I've always been interested in metal shaping and I'd like to try making a nose like this for fun. I love the history associated with this. Sorry if this is a weird request or imposition. My plan is to draw it up in CAD and build a buck to work from. Sort of like this, but the shape is very different from the one on the Spaulding car, much deeper and more rake at the front.
I'd be happy to share the CAD work and buck plans (on another thread so I don't further hijack this one). Back to our regular programming now...
Joe, that nose and buck look beautiful, but they look more like illustrations than photos.
Of the 6 to 8 noses Art Ingels made (from the same buck), each was different and tailored to a specific car. Dennis made ours working from the buck I remade (from the original), and many different photos. He didn't have the car to fit it on. Now Marty is tasked with trimming this nose at the back both to clear the axle/suspension and to get the vertical angle right. So we won't know the depth of this nose until that's done, and the depth also affects the width and height. Marty took several measurements off the Navarro car's nose, but ours will end up considerably different. So unless Marty says otherwise, I'm afraid we don't have answers for you now. PG
To be clear, the picture I posted was a CAD model, not an actual physical part. As you pointed out, the best plan is to make the nose to fit the car. I spent some time yesterday modeling something that is closer to the Ingels nose on the Spalding car. I need to stare at it (and pics of the original) and see what needs to be tweaked to get the proportions right. But I think this is in the right neighborhood at least.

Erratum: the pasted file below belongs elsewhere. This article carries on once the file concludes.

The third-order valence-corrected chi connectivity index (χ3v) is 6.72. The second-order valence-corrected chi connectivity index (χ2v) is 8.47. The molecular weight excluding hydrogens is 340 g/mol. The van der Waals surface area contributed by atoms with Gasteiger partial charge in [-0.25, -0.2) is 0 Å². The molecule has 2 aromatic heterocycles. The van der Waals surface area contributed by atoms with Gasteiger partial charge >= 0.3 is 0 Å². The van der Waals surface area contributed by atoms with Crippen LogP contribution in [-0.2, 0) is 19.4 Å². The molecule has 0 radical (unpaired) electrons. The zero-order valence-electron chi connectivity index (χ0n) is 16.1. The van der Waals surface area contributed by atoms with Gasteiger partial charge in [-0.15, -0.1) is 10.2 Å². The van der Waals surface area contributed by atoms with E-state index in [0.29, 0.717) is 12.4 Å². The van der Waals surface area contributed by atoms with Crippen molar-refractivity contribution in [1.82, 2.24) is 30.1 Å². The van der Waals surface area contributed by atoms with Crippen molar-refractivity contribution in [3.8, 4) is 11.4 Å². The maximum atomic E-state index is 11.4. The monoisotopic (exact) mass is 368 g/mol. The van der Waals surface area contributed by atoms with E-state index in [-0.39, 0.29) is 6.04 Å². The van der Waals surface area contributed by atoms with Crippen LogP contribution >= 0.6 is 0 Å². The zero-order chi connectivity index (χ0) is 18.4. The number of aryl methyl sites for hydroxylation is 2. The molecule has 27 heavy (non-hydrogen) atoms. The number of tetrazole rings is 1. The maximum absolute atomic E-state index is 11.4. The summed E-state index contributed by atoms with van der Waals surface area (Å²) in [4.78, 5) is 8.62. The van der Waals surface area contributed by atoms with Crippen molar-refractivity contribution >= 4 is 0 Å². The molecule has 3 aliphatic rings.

If I decide to try building one I'll start a separate thread for that. I should really be focused on my Dream-Truck-inspired custom, but this really caught my interest.
Joe, you obviously have computer skills way beyond mine. And you have the right idea--given a starting point or model you like, design the part to fit your own car, however you want. That's the fun of hot rodding.
Being naive and overly optimistic about computer capabilities today, and having some connections at Art Center College in nearby Pasadena, I thought maybe we could get a grille made from scanning the many photos/angles I had collected of various Ingels noses/grilles, and ultimately making the part on their 3-D printer. Of course the scanners and/or CAD-CAMs won't "talk" to the 3-D printer. Some genius has to write a full computer program. Ultimately they told me it could be done...for about 12 to 14 thousand dollars! That's why we had Dennis hand-craft ours.
However, here is one good head-on, non-distorted photo of an Ingels grille he made for a previously unknown '34 Ford. I made a full-size blow-up of this for Dennis to use as a pattern. While all the noses were a bit different, the cast-aluminum grilles were all identical, made from the same mold. This is just FYI. I like your design.
Good work. Pat